But beyond simply “not sinning,” we are called to live in the fullness of God’s design for us. And we see in the words and deeds of Jesus what that actually looks like. We hear in the Beatitudes a new standard of holiness to which we might aspire. We encounter in the parables a form of mercy and compassion that challenges us to rise above the minimalistic prohibitions of the Ten Commandments, and to embrace a more robust ethic of love, forgiveness, and generosity toward all with whom we interact. And, perhaps most powerfully, we witness in the actions of Jesus how it looks to sacrifice one’s own ambitions in order to comply with the will of God, and so to serve others. Nowhere is this more evident than in the image of Jesus on the Cross, having given his whole self, that we might be saved.
How are we called to incorporate all of this today?
In keeping with the cries of the Baptist, we ought to take this Advent opportunity to identify the areas in our own lives that are in need of repentance, restoration, and rededication. What are some of the ways in which we struggle to live in accordance with God’s plan for us? How have we allowed our sinfulness, selfishness, or complacency, to seep into our daily routine? Having acknowledged those tendencies, are we able to come to an authentic contrition, that is, a genuine recognition that they really are destructive toward our spiritual health, and that we really are called to more? Then, having arrived at this moment of conversion, do we then ask not only for forgiveness, but for the help of God and the grace of the Holy Spirit, without whom none of this would be possible, as we set about attempting to re-commit ourselves to living a Christ-like life?
The process is not immediate, nor is it a one-time thing. We do not have a singular moment of conversion, in which we are washed of our sinfulness, only to be made invulnerable to temptation. Instead, our lives are a daily process of conversion, a ceaseless series of moments in which we recognize our failure, ask for forgiveness, and seek God’s help in doing a better job over the days to come. The process can be draining, disheartening, and discouraging. The temptation to despair is omnipresent and often overwhelming. How easy it would be to simply give up... to decide that we will never be enough, never live up to God’s hopes, never overcome the sinful tendencies to which we regularly return.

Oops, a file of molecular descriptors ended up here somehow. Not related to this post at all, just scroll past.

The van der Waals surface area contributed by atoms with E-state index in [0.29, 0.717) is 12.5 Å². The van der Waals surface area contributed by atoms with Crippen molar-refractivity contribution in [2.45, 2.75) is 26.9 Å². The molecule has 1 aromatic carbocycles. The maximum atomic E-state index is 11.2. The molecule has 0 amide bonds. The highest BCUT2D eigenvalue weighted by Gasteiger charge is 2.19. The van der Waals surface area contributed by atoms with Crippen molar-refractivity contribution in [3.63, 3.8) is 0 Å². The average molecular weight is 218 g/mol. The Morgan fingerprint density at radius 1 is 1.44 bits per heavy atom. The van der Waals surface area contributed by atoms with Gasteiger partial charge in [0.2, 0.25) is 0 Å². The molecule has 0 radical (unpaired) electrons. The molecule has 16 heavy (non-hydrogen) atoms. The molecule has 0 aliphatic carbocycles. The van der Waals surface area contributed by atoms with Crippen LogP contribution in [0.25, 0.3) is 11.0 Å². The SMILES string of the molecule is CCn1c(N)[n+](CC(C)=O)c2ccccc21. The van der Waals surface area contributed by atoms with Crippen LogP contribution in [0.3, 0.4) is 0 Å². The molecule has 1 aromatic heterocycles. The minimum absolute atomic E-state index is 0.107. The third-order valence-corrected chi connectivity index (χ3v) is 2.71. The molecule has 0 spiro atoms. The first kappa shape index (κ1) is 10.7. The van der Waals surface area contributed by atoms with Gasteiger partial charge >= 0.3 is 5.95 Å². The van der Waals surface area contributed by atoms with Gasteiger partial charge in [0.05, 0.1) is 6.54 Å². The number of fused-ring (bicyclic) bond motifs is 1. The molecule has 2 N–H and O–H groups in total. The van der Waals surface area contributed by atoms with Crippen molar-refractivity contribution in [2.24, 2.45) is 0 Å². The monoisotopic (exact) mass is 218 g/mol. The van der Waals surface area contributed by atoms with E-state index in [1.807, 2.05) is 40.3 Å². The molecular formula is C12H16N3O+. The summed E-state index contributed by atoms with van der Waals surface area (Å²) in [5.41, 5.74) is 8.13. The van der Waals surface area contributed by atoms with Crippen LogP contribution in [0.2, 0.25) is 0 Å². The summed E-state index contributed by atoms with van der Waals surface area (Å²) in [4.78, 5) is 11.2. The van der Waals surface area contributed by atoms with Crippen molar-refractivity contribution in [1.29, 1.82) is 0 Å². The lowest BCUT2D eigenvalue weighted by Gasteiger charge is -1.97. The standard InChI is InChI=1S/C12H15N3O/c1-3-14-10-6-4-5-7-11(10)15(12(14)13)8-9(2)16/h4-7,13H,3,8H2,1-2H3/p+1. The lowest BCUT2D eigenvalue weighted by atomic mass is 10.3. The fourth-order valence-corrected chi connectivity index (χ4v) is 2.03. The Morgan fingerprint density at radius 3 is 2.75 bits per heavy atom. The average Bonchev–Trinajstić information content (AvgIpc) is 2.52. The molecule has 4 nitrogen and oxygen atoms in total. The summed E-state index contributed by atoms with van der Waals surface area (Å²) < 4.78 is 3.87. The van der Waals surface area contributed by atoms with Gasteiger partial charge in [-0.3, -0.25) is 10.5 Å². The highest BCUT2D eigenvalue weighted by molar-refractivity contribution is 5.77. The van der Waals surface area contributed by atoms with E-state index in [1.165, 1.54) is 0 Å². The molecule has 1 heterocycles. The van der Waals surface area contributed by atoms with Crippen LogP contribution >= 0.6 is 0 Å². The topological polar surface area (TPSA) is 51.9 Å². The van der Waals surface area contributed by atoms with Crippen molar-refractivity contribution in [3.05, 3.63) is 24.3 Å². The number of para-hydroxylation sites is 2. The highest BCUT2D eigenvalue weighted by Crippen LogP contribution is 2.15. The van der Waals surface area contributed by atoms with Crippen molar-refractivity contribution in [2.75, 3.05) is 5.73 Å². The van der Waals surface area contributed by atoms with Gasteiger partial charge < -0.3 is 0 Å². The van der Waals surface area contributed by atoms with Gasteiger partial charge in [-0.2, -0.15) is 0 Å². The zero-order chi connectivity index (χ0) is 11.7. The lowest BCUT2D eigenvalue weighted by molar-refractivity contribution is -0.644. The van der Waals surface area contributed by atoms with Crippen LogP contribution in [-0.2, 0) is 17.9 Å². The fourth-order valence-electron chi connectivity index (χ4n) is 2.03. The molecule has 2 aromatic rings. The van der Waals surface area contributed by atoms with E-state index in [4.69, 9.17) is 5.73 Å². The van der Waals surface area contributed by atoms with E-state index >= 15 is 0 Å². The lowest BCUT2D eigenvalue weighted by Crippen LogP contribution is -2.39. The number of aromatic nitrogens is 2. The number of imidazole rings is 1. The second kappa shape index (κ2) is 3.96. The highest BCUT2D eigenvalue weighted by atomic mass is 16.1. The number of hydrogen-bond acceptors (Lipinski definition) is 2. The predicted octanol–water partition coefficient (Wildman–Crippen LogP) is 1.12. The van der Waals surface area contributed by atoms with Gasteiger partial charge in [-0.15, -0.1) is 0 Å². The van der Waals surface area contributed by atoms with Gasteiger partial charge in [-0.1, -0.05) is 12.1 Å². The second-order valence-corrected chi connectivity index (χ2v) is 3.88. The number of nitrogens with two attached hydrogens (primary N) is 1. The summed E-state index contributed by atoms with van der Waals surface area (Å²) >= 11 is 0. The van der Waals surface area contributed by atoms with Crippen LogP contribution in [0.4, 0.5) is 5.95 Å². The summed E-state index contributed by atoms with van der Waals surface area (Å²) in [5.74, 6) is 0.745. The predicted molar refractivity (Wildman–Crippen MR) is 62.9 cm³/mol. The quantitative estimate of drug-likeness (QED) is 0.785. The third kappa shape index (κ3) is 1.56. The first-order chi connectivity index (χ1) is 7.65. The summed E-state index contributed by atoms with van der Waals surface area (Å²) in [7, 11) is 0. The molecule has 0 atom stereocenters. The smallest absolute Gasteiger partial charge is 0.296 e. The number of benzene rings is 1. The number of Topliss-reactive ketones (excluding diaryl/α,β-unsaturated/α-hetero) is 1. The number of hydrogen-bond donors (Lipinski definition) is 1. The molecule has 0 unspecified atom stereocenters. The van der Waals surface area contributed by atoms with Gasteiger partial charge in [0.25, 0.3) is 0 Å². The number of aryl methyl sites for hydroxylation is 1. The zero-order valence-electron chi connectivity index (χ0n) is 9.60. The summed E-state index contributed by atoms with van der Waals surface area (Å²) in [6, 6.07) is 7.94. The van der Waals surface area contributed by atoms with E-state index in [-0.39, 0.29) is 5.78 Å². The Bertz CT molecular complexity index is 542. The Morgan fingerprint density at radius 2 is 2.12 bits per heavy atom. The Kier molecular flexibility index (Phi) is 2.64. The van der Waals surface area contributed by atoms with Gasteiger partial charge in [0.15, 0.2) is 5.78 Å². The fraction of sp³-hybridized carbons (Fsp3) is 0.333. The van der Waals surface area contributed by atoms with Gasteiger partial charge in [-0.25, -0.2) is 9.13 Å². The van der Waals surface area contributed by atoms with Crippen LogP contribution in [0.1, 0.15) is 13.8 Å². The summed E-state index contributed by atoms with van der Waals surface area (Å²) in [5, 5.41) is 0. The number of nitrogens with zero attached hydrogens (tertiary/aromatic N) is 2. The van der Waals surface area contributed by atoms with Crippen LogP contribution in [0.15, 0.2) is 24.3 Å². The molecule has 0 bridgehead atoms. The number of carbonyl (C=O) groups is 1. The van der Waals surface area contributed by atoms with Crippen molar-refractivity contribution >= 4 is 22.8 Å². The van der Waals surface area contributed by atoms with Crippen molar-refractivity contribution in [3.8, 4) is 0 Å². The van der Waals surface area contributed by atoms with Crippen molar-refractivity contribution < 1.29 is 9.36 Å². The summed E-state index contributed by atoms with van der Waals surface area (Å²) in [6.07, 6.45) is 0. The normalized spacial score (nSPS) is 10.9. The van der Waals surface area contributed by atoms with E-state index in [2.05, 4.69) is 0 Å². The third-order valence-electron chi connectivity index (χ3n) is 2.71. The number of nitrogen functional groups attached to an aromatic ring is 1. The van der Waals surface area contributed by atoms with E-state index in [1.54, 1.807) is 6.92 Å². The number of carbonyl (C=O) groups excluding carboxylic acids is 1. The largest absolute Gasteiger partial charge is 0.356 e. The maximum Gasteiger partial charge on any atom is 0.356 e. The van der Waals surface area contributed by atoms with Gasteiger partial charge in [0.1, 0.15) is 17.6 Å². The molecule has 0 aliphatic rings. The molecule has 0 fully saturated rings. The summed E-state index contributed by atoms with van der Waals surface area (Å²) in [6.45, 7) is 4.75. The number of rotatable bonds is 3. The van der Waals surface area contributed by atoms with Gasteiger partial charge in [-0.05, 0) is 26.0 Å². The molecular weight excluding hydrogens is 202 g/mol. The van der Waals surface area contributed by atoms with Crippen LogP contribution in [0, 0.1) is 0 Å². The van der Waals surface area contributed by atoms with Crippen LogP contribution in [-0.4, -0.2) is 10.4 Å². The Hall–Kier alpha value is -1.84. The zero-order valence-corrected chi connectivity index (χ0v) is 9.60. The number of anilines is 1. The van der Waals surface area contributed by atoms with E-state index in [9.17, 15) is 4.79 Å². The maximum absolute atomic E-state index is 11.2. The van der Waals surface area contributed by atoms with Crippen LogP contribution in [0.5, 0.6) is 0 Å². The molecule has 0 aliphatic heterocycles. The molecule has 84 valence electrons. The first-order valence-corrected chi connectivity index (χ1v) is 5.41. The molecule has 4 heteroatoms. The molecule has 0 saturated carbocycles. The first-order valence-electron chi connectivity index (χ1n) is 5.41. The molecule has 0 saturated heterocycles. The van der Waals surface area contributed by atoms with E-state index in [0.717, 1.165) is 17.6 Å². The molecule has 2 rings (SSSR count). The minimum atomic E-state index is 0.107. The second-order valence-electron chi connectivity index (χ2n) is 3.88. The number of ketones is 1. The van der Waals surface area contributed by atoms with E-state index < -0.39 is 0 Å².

In the face of that temptation, we listen to the clarion call of today’s readings: Rejoice! Today is Gaudete Sunday (the Sunday of the “pink” candle, which is actually “rose”), when both the First and Second readings include the exhortation that we rejoice in the saving power of God and trust in His plan. We rejoice not because of our own ability, but because of God’s ability. We rejoice that our God is a patient God, who understands that we are works-in-progress, and we rejoice that, even when we fail, God’s grace more than makes up the difference.
Questions for Reflection
1. Have you ever been to the Baptism of a relative or friend? Did anything stand out to you? What do you recall having learned about Baptism in your study of the faith?
2. Think of a time you have participated in the Sacrament of Reconciliation. Did you have some sins that you needed to get off your chest? How did you experience conversion, and how did you recommit yourself to living in accordance with God’s plan?
3. Can you think of some areas in your life right now that might be in need of repair? How can you use these last days of Advent to prepare yourself for the coming of Christmas?
4. Do you ever feel fatigued or discouraged with respect to being a work-in-progress? How does today’s call to “Rejoice!” hit you? Is there anything that gives you hope?